I don’t have much of a sweet tooth, I’m definitely a savoury kind of guy. That means I don’t make puddings and desserts very often, and the thought of making something like a set custard sends shivers down my spine. Well, I have a Crème Caramel to make, I guess I should get it out of the way.
For those not familiar with it, Crème Caramel is a set vanilla custard, covered in a caramel syrup. When made well, they are delicious. Sadly, they’re often not made very well. The recipe warns of the signs of a poor Crème Caramel. Holes mean overcooked custard. Rubbery texture, almost separated eggy curds, and brown skin lurking underneath are all frowned upon. Making a good Crème Caramel seemed like a tall order.
To kick things off, I heated up some milk with a vanilla pod and then left that to cool. Next, the caramel. Heat sugar and water in a pan, boil gently until it turns to caramel. I remembered from when I made the oranges in caramel, I burned the caramel whilst I was faffing about trying to take a photo, so no caramel-in-progress photos this time. As soon as it turned the right shade of golden brown, I poured it into a casserole bowl and left it to set.
We get all our eggs from the farm down the road that has a rather snazzy machine – you put £3 into it, and a little door springs open, revealing a dozen freshly laid organic eggs. So, to make this perfect custard, I went out with my £3 and got a batch of fresh eggs. Surely, the fresher the better.
The recipe called for two whole eggs and four egg yolks. I took my farm-fresh eggs and cracked them into a bowl. Well, it must be that time of year. Every single egg I cracked open was a double-yolker. Now, they look very cute, but was that going to affect my custard? The yolks were smaller than regular egg yolks, but there were two in each egg. I figured that we probably had a slightly higher proportion of egg yolks than we would normally, but decided that it would just result in a slightly richer custard. It would be fine, I was sure.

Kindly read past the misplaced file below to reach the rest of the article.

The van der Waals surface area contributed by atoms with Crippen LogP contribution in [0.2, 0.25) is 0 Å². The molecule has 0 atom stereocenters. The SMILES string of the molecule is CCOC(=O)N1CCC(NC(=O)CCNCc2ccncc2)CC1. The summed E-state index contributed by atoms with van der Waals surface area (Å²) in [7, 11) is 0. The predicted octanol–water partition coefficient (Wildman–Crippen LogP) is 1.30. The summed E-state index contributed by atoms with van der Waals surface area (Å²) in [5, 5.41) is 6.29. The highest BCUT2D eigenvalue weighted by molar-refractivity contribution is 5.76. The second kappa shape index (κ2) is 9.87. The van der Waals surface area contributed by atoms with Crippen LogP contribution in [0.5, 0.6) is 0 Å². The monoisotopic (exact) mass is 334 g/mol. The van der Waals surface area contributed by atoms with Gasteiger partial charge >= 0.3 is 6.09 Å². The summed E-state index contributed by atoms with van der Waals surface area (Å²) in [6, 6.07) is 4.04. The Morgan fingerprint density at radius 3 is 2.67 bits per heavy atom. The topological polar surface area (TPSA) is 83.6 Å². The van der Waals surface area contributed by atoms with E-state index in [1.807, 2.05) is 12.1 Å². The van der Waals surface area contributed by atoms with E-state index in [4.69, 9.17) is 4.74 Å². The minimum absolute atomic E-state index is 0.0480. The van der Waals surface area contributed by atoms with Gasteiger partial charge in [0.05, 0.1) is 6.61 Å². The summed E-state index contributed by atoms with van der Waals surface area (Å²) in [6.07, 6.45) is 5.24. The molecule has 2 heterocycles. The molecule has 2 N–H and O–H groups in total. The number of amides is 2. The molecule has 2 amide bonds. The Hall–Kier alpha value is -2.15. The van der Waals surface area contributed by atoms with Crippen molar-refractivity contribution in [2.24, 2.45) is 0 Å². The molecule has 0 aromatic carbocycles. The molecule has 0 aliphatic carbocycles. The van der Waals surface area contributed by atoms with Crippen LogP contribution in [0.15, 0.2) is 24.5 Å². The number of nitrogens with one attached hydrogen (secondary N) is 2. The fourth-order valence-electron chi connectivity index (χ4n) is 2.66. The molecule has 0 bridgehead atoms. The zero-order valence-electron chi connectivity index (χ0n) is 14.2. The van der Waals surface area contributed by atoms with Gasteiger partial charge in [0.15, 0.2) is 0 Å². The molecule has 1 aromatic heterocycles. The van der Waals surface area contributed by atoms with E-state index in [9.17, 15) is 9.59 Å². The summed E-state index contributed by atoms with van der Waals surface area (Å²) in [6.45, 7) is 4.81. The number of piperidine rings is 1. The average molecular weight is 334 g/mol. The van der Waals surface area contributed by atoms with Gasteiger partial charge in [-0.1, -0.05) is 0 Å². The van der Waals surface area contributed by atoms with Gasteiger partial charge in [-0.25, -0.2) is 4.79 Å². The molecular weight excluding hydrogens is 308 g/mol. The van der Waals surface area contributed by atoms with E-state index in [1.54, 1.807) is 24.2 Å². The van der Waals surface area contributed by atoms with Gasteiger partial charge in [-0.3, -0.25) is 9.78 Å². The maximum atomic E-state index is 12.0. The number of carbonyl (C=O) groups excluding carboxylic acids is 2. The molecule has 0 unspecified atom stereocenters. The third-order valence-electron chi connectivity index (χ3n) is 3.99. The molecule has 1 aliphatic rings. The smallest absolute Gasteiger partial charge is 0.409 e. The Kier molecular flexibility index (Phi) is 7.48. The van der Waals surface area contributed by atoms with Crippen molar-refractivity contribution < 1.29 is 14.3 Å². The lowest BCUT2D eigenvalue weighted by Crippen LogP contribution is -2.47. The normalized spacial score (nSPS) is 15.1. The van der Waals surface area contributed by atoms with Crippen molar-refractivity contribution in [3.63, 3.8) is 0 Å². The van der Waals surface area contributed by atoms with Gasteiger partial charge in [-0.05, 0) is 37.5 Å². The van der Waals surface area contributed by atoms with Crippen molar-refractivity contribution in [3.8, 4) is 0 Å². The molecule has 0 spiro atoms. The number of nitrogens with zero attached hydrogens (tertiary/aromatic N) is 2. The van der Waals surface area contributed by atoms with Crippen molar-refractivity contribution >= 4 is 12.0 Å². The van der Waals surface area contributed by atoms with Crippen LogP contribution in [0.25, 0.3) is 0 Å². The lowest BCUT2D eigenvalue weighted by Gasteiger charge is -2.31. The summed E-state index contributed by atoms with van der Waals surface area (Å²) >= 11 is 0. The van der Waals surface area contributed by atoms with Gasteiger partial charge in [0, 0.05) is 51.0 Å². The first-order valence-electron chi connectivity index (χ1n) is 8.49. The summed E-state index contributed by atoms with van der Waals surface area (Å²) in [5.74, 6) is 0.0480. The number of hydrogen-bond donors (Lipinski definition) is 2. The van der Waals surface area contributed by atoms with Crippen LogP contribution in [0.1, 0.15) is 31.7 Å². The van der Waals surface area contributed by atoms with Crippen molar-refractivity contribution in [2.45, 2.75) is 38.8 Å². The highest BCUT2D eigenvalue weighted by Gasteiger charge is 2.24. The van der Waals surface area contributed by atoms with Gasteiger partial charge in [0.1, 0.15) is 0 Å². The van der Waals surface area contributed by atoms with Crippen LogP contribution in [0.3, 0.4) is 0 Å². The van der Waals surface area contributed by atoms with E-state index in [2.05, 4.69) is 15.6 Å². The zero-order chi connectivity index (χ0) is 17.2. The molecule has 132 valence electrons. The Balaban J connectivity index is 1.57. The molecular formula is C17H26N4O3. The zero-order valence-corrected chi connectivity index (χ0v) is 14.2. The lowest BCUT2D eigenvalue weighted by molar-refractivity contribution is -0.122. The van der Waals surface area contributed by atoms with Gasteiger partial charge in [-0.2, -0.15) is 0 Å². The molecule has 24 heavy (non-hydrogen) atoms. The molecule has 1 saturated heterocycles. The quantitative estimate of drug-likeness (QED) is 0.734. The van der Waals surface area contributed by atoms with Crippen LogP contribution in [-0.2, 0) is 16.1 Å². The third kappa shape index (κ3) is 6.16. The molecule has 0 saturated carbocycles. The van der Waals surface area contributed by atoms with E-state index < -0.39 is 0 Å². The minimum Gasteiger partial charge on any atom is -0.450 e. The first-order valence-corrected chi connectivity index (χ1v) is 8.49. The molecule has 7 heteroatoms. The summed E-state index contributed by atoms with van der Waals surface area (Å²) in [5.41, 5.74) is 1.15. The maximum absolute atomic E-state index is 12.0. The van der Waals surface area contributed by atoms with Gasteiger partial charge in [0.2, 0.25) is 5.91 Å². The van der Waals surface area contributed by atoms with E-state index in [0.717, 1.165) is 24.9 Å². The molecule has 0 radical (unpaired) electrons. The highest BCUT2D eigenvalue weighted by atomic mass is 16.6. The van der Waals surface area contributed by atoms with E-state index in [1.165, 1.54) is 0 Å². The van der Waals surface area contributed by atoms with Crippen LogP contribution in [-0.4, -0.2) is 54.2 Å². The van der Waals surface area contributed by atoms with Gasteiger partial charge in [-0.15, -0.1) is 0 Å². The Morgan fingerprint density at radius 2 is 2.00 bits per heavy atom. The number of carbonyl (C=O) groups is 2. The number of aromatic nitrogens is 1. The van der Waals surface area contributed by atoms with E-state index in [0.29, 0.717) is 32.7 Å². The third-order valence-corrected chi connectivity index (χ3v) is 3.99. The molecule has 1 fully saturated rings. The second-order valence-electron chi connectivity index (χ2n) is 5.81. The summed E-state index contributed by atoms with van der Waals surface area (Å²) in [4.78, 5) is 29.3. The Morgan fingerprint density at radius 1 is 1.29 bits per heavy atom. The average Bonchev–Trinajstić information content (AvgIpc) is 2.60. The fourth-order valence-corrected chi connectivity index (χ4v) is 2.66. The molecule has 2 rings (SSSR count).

I beat the eggs gently with some sugar. And then the recipe said to strain the eggs over the infused milk. Strain the eggs? Seriously? I’ve never strained eggs in my life. These people have a real thing about sieving and straining. OK, I strained the eggs into the milk and mixed gently, trying hard to avoid generating a froth (another faux pas, according to the recipe). I left the mixture to rest – apparently that helps dissipate any air bubbles.
Now for the cooking. I skimmed a few bits of froth off the top and then poured the mixture over the top of the caramel. I placed it in a bain-marie (a roasting tin filled with water), and cooked in the oven for 1½ hours. After the allotted time, I took it out and checked on it. It looked like it was done, but – it had a brown skin on top. The brown skin is one of the signs of a bad Crème Caramel. I had failed. I thought about it for a moment. I reckon the brown skin was caused because this was a fan oven. The circulating air would have caused the top to dry out sooner, and so brown a little. I guess I should have covered it with a little baking parchment or something. I decided the brown skin wasn’t necessarily a sign of complete failure, but it certainly wasn’t desirable.
I left the Crème Caramel to cool and then put it in the fridge. A good few hours later, we were ready for the grand unveiling. I now had to turn the Crème Caramel out onto a plate. I ran a palette knife around the side of the bowl, placed a plate over the top and quickly flipped the whole thing over. I couldn’t bear to look. What if it had broken up as it turned over? What if it hadn’t set properly and was really just a bowl of wet, runny custard? I gingerly lifted up the bowl and peered underneath. It looked perfect. The custard looked firm, but not too firm. The caramel covered the top of the custard and ran gently down the sides, pooling on the plate below. I could see no holes – it wasn’t overcooked.
And it was delicious. A soft, delicate custardy flavour, with the burnt sugar taste of the caramel providing a nice contrast. Soft and creamy, not at all rubbery. The brown skin lining the base was nothing but a minor distraction. I sighed with relief.
Custards are such a forgotten delight in this day and age. When people think of custard now it’s usually some sort of Bird’s yellow powder mixed with boiling milk! But a real custard, made with eggs and cream, is just a delight.
Delicate, yet full of flavour from the eggs (which must be very fresh). A soft yellow colour with a consistency that is firmer than jelly but not at all stiff or rubbery. It takes patience and confidence to make a good custard and they can be unpredictable little beasts.
This one was a triumph. Dave was so worried about turning it out. If it had been me, I would have wimped out and eaten it out of the basin! But he need not have feared. It fell out of its cocoon onto the plate with complete ease; with its caramel sauce running over it as it settled. It looked beautiful. The texture was very good and the flavour was vanillary and delicate.